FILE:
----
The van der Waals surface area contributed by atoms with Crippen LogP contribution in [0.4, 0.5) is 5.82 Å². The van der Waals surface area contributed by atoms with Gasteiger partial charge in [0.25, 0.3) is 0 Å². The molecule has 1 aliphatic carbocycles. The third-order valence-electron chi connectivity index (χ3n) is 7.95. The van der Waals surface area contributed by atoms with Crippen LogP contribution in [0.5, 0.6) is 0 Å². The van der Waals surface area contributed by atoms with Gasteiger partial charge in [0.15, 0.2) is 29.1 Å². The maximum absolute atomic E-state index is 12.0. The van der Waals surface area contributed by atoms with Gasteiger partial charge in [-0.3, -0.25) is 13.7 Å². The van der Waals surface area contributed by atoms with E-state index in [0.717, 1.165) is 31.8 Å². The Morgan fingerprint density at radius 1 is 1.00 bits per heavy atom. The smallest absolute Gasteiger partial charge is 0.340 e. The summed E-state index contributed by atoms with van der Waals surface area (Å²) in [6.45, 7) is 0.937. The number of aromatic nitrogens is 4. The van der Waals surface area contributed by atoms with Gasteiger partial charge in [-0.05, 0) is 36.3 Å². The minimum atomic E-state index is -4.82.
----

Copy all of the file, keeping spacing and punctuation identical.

The van der Waals surface area contributed by atoms with Crippen LogP contribution in [0.4, 0.5) is 5.82 Å². The van der Waals surface area contributed by atoms with Gasteiger partial charge in [0.25, 0.3) is 0 Å². The molecule has 1 aliphatic carbocycles. The third-order valence-electron chi connectivity index (χ3n) is 7.95. The van der Waals surface area contributed by atoms with Crippen LogP contribution in [0.5, 0.6) is 0 Å². The van der Waals surface area contributed by atoms with Gasteiger partial charge in [0.15, 0.2) is 29.1 Å². The maximum absolute atomic E-state index is 12.0. The van der Waals surface area contributed by atoms with Gasteiger partial charge in [-0.3, -0.25) is 13.7 Å². The van der Waals surface area contributed by atoms with E-state index in [0.717, 1.165) is 31.8 Å². The Morgan fingerprint density at radius 1 is 1.00 bits per heavy atom. The smallest absolute Gasteiger partial charge is 0.340 e. The summed E-state index contributed by atoms with van der Waals surface area (Å²) in [6.45, 7) is 0.937. The number of aromatic nitrogens is 4. The van der Waals surface area contributed by atoms with Gasteiger partial charge in [-0.05, 0) is 36.3 Å². The minimum atomic E-state index is -4.82.